Gday, Newbie checking in.

#1
Hi
I am new to this forum and looking at building an Expedition Truck.

I have done a bit of travelling on my BMW 1200 GSA and Toyota FJ cruiser.

I want to build something I can live in off-grid and travel this great nation of ours.

The dilemma I am having is choosing a rig.

Option 1, 79 series Landcruiser with chassis extension and a living module built in Aluminum
Option 2, Iveco daily single cab with similar module as above/
Option 3, Fuso Canter FG 4x4 with a 4.5 mtr livin module
Option 4, Isuzu NPS as above living module

I have been told to stay clear of the Fuso as the drive train is a weak link especially running super singles.

Anyway hope to get lots of ideas and views.

Mike
 

Bris31

Adventurer
#4
........... I have been told to stay clear of the Fuso as the drive train is a weak link especially running super singles.
Hmmmm..... I have to be careful then. Anyway I am driving a 2003 FG649 and still no issue with drive link (in fact never heard of it). Without doubting what you heard, see below link and you will find few people who have Mitsubishi canter driven past many countries and continents. They can tell their first hand experience.

http://forum.expeditionportal.com/forums/72-Japanese-Heavy-Truck-Mitsubishi-and-Isuzu

Cheers.
 

whatcharterboat

Supporting Sponsor, Overland Certified OC0018
#5
Mike,

Contact Andrew Amesz ("Amesz" here on the forum). He's based in Perth and is a wealth of info on regarding expedition trucks having grown up in this industry. I knew both his dad and grandfather. Great guys and West Australian pioneers in the conversion of 4wd trucks to motorhomes.

He will give you good un-biased advice on anything you want to know.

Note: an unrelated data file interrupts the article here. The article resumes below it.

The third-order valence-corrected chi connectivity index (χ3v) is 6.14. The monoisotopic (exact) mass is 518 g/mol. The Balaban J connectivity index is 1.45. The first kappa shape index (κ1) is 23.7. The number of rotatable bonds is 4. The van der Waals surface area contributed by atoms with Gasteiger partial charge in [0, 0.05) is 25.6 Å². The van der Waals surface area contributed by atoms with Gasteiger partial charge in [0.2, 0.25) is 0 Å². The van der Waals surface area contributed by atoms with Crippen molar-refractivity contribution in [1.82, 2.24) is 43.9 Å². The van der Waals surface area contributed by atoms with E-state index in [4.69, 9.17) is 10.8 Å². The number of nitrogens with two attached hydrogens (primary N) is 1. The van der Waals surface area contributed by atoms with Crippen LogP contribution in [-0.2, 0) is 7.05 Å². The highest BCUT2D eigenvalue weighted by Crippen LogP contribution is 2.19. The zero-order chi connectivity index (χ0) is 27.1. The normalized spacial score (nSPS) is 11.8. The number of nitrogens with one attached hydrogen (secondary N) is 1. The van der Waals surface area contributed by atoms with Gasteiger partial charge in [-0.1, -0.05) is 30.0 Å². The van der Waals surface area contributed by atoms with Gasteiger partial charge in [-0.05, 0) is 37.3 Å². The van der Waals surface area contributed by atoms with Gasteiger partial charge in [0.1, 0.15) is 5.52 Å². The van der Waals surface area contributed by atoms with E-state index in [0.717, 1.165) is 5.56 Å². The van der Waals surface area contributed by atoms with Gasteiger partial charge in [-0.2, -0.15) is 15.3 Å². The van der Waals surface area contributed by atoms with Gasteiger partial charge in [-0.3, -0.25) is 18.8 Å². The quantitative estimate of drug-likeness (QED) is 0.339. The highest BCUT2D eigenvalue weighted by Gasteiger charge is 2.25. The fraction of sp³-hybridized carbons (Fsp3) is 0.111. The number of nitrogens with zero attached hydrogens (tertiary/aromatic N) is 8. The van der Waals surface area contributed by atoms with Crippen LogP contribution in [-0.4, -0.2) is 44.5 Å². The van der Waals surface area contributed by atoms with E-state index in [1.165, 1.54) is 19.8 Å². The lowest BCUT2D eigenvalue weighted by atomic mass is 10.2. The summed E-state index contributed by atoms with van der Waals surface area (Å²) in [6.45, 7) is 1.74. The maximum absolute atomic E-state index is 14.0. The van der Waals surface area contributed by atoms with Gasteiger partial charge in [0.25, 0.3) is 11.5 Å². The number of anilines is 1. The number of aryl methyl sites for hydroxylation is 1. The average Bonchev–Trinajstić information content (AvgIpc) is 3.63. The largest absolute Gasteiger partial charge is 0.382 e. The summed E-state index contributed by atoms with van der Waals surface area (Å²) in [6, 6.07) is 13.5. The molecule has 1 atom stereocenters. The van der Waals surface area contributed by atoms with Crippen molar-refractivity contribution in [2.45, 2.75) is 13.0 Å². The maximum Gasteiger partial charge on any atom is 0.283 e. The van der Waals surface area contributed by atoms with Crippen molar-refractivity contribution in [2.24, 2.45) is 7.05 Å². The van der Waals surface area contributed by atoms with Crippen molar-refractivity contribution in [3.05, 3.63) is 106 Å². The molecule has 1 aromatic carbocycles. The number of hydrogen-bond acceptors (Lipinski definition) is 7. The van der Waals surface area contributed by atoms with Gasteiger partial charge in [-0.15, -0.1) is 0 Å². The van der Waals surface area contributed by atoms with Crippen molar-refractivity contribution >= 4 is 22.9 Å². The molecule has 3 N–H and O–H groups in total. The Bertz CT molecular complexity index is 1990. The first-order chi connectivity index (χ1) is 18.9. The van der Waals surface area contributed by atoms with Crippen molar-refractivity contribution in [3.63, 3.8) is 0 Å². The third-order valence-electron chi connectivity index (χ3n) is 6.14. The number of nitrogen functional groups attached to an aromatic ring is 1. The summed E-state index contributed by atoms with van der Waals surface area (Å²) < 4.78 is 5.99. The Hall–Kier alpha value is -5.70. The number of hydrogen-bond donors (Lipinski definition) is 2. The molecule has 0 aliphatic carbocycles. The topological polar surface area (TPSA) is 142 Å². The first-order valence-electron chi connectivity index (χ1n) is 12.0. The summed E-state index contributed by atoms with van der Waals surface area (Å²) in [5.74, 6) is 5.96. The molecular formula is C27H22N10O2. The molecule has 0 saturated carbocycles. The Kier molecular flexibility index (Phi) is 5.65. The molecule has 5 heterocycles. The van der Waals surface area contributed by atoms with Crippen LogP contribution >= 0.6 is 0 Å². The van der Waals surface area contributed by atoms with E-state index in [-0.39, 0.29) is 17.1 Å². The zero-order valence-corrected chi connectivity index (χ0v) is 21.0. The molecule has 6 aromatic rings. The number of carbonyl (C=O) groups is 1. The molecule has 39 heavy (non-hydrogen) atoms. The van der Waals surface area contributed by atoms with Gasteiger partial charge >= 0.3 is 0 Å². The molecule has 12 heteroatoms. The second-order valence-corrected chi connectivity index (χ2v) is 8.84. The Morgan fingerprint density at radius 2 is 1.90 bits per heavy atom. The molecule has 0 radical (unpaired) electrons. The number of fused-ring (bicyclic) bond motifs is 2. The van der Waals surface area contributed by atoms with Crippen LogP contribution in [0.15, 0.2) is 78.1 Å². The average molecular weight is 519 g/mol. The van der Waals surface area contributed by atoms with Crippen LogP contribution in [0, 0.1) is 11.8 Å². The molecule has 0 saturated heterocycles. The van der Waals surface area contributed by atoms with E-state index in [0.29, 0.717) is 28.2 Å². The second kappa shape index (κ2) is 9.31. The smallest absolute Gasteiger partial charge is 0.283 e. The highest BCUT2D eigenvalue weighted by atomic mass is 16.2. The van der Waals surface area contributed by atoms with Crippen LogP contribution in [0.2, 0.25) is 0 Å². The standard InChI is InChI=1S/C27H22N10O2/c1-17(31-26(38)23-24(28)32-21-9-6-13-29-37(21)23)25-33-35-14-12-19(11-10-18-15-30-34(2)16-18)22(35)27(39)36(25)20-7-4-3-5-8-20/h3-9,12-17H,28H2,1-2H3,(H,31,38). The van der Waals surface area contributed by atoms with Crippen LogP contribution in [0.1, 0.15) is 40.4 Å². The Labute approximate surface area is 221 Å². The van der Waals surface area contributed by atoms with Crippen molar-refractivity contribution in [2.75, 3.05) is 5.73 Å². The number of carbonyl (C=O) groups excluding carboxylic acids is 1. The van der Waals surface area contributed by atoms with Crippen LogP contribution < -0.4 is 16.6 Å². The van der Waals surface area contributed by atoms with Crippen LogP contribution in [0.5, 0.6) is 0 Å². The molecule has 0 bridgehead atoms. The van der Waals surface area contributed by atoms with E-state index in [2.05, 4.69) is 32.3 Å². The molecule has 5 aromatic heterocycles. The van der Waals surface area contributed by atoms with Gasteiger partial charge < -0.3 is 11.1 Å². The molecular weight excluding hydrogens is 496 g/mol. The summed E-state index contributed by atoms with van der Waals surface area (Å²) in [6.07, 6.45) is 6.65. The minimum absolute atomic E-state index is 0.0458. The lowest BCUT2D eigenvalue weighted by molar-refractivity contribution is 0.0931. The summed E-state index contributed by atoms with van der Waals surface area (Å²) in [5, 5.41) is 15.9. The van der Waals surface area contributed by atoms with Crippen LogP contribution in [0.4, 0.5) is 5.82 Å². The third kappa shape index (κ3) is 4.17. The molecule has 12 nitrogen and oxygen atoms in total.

Welcome to the forum.
Regards
John
 

redthies

Renaissance Redneck
#6
I have been told to stay clear of the Fuso as the drive train is a weak link especially running super singles.
Hi Mike, welcome to ExPo. I'm a Land Cruiser fan (have owned multiple 40s, 60s, an 80 and currently have a 100) and I think what you choose should depend on what sort of places you want to visit. While I've never personally driven the Telegraph track, I wonder how a Canter or Fuso would do in some of the tighter sections?

I quoted your Fuso rumour as I can assure you, we have been beating the crap out of our company FG for many many years. It gets driven by different people every day (mostly 22-28 year old males) and tows 10m long trailers with around 4000 kg on them as well as 800 kg of cargo and 500 litres of extra fuel on the tray. In the same time period (2008-present), we have also run Dodge 3500 and 5500 diesel trucks. The 3500 is dead and gone, and went through 8 clutches and heaps of other repairs including major things that kept it off the road for a month or more. In that same period, the FG had a single leaf spring crack in one of the rear packs. That's it.

As I said before, I think it comes down to your intended use. If you plan on lots of beach work, and steep and deep creeks etc, the LC might be the go. If wide open spaces of the outback are calling, then the extra cargo capacity and size of the FG or Canter may be a better bet. You'll certainly be able to carry a lot more food, beer and water on the bigger rig.
 
#7
Hi Mike, I think what you choose should depend on what sort of places you want to visit. While I've never personally driven the Telegraph track, I wonder how a Canter or Fuso would do in some of the tighter sections?

I quoted your Fuso rumour as I can assure you, we have been beating the crap out of our company FG for many many years. It gets driven by different people every day (mostly 22-28 year old males) and tows 10m long trailers with around 4000 kg on them as well as 800 kg of cargo and 500 litres of extra fuel on the tray.

As I said before, I think it comes down to your intended use. If you plan on lots of beach work, and steep and deep creeks etc, the LC might be the go. If wide open spaces of the outback are calling, then the extra cargo capacity and size of the FG or Canter may be a better bet. You'll certainly be able to carry a lot more food, beer and water on the bigger rig.